Inverse Reviews

Umbrella Academy Season 2 has everything you liked in Season 1 — but better

It's the end of the world, again.

No one knew what to expect when The Umbrella Academy debuted on Netflix in February 2019, but what we got was a stylish new superhero series on par with anything out of the Netflix-Marvel alliance. Season 1 also ended on an apocalyptic cliffhanger, so I really didn't know what to expect from Umbrella Academy Season 2.

What we got, it turns out, is basically Season 1 remixed with a few extra flourishes. But for fans of The Umbrella Academy, that may be the best news possible.

The first season of Umbrella Academy ended with the Hargreeves family of adopted superheroes traveling back in time to escape an apocalypse caused by their own sister, Vanya (Ellen Page). But, as things tend to go for this team of misfits, their plan backfired. Season 2 opens by revealing that the members of the Umbrella Academy have been scattered across three years of the early '60s, all dropping into the same alley in Dallas, Texas, before heading off on their own adventures. When Number Five (Aidan Gallagher) finally shows up in 1963 to witness an unexpected apocalypse, he's given a little more than a week to reassemble his siblings and save the world, again.

Again is probably the best word to describe Umbrella Academy Season 2. The team is separated and then reunited, again. Five has to save the world, again. Vanya loses her memory, again.

And that's not a coincidence. Showrunner Steve Blackman tells Inverse he's been planning this since Season 1.

"I already knew where I wanted to go with Season 2," he says. "They brought the apocalypse with them. They ran from it, but they didn’t run far enough because here it is again. I wanted them to bring a type of apocalypse with them that they’re directly responsible for and have to fix."

But don't expect a carbon copy of Season 1. After spending 10 episodes establishing these characters, Blackman uses Season 2 to subvert some while amplifying others. Umbrella Academy Season 2 also expertly uses the backdrop of the civil rights era to tell powerful stories about Allison (Emmy Raver-Lampman) and Vanya while delivering the stylish action and unforgettable musical moments fans expect.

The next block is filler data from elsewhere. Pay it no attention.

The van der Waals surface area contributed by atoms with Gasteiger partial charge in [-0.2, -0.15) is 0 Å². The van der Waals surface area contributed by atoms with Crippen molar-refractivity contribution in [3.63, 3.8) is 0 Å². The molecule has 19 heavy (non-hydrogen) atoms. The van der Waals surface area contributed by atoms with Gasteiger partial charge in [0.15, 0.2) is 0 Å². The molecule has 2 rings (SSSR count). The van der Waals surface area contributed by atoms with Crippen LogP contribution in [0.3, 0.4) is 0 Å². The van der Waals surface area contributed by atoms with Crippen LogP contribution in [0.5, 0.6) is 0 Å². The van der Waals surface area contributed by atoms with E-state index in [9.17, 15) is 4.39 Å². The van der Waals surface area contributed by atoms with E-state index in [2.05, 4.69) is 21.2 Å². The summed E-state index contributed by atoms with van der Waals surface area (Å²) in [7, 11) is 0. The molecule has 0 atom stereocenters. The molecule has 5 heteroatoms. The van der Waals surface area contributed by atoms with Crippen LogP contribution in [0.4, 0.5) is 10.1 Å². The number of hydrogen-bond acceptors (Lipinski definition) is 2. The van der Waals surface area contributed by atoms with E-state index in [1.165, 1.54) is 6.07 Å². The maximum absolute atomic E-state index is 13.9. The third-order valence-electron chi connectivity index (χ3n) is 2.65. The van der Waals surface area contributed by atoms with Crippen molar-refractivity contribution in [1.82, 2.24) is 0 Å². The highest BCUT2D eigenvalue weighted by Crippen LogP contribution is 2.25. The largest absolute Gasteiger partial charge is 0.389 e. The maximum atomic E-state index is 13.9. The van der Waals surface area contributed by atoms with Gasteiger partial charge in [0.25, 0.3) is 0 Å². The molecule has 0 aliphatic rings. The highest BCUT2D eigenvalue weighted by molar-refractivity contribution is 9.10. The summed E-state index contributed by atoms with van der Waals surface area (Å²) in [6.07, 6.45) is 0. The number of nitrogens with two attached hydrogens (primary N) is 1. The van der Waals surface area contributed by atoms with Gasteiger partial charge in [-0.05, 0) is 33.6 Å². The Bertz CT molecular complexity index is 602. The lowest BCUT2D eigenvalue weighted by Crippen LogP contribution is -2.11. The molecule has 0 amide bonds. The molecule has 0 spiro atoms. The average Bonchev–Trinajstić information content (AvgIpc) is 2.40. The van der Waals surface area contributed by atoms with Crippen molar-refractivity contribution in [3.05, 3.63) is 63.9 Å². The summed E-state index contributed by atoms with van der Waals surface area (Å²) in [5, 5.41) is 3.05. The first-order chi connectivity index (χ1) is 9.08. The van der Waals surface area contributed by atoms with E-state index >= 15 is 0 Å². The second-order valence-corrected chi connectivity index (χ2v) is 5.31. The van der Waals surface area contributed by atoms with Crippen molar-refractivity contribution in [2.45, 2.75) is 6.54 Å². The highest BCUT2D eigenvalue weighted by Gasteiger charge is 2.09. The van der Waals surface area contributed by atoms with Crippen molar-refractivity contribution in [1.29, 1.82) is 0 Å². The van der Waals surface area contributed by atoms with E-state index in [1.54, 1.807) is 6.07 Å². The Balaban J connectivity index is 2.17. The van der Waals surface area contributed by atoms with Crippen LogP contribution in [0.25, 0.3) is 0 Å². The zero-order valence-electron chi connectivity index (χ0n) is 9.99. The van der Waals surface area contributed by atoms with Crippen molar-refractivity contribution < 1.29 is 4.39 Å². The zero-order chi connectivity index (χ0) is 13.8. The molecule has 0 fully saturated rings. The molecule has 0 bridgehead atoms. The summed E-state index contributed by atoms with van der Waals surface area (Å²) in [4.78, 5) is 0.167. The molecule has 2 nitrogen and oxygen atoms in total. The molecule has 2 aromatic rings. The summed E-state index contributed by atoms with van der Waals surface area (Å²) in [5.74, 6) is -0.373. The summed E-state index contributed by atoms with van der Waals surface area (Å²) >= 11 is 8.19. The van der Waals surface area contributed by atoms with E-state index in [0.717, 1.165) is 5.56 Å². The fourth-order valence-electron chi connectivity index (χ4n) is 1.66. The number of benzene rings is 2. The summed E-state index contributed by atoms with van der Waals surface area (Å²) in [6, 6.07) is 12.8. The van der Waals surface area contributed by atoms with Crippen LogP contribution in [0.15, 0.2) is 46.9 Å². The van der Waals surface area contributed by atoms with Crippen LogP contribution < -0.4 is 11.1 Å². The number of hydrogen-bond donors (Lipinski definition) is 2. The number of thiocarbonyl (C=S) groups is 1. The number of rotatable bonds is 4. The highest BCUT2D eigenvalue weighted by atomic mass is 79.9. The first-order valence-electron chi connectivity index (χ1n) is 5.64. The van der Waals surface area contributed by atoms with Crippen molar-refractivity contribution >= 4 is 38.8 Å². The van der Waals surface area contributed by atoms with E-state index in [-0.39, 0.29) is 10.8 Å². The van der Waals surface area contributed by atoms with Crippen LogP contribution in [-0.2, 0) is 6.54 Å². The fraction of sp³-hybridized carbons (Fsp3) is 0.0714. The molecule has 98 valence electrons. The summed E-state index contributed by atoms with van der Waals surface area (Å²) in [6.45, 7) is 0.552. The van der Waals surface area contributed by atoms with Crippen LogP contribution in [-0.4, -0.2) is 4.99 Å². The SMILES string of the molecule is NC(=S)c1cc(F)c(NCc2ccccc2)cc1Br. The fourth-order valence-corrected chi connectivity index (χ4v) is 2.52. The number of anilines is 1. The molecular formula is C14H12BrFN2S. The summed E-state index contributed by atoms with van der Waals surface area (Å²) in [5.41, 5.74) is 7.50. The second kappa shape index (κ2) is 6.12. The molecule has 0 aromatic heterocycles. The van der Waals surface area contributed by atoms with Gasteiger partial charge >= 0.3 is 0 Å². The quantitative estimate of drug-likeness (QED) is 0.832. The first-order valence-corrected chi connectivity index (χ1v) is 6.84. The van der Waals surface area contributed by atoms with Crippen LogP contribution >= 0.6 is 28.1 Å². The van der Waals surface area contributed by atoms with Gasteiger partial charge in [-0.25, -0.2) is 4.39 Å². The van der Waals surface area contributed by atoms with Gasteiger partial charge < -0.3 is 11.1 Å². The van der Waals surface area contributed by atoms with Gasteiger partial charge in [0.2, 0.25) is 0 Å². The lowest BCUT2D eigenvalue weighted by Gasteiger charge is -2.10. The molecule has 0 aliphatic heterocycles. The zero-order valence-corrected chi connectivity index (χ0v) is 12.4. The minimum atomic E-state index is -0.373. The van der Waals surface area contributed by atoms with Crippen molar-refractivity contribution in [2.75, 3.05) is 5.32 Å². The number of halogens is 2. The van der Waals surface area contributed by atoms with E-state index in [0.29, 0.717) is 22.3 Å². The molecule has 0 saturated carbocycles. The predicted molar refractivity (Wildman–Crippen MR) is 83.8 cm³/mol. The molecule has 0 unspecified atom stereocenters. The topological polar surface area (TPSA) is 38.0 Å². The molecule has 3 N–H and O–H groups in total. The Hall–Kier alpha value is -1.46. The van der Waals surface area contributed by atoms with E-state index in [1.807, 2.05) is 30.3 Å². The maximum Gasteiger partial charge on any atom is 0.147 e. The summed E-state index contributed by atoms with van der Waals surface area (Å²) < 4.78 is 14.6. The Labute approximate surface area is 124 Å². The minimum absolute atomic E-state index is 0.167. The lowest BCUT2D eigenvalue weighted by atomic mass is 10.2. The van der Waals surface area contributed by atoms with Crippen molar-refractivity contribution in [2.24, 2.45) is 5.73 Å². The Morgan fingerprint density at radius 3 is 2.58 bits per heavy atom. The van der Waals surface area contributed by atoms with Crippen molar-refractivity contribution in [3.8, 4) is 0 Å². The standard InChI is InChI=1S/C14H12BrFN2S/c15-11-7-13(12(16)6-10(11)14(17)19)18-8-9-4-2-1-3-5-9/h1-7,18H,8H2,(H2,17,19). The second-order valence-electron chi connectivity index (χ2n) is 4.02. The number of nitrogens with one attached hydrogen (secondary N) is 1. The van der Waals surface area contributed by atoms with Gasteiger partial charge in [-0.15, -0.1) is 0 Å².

The Umbrella Academy (minus Luther).


The Music — Umbrella Academy went viral in its first season for a dance scene set to "I Think We're Alone Now" by Tiffany, but my personal favorite needle-drop moment was the one shared by Allison and Luther (Tom Hopper) to the sound of "Dancing in the Moonlight." Season 2 might not have that one viral moment, but it comes close with a climactic fight scene set to "Everybody" by the Backstreet Boys. (It shouldn't work, but it really does.) An early preview of the apocalypse set to Frank Sinatra's "My Way" is also memorable.

The cast — Any show with an ensemble cast will always struggle to give each actor an equal amount of good material, and Umbrella Academy is no different. Season 2 shines its spotlight on Allison and Vanya in particular as they struggle to be Black and gay (respectively) in 1960s Texas. After a car accident gives Vanya amnesia, she forgets about her powers (again) and winds up playing nanny for an autistic boy while developing a romantic relationship with the child's married mother. Meanwhile, Allison shows up in the '60s with a wounded neck that keeps her from speaking or using her powers. The first door she wanders through is a whites-only diner she's chased out of before stumbling into a group of activists planning a sit-in in that very same diner.

Elsewhere, Klaus (Robert Sheehan) starts a cult, amassing followers by passing off '90s R&B lyrics as his own wisdom. (He blows a few minds with "Don't Go Chasing Waterfalls.") Five is reliably great as the surliest and oldest member of the family stuck in the body of a prepubescent boy while also mining new humor from one of the oldest time travel storytelling tropes. Luther and Diego (David Castañeda) are mostly just there to move the plot along, while the Umbrella Academy's adoptive father Sir Reginald Hargreeves gets a bit more screen time in Season 2 as part of a complex assassination plot that I won't spoil here.

Klaus starts a cult.


The action — By now, the superpowers are well-established, but Umbrella Academy Season 2 doesn't do much to innovate on them. Luther is strong, Vanya can blow stuff up with soundwaves (or something); Allison can use the word "rumor" to control people's minds and action; Klaus can see the dead (a skill he only uses for personal gain); Diego is like a worse Batman who's really good at throwing knives; and Five can teleport and time travel (poorly).

That's a lot of material to work with, but Umbrella Academy is more interested in the characters than their powers. This isn't the Avengers, where each new battle revels in unexpected ways the heroes can use or combine their superhuman abilities. Instead, this is a show about some very messed up people who wish they didn't have powers but have to use them to save the world, again.

Allison becomes involved in the civil rights movement.


Ultimately, if you liked Umbrella Academy Season 1, you'll probably like Season 2 even more. However, if you were on the fence about Season 1 but didn't love the visual style, snarky humor, or reliance on pop music needle drops, this season won't win you over, either.

And if you somehow missed Umbrella Academy when it premiered but it sounds like your kind of show, please go back and watch the entire thing so you can enjoy that Backstreet Boys fight scene in all its intended glory

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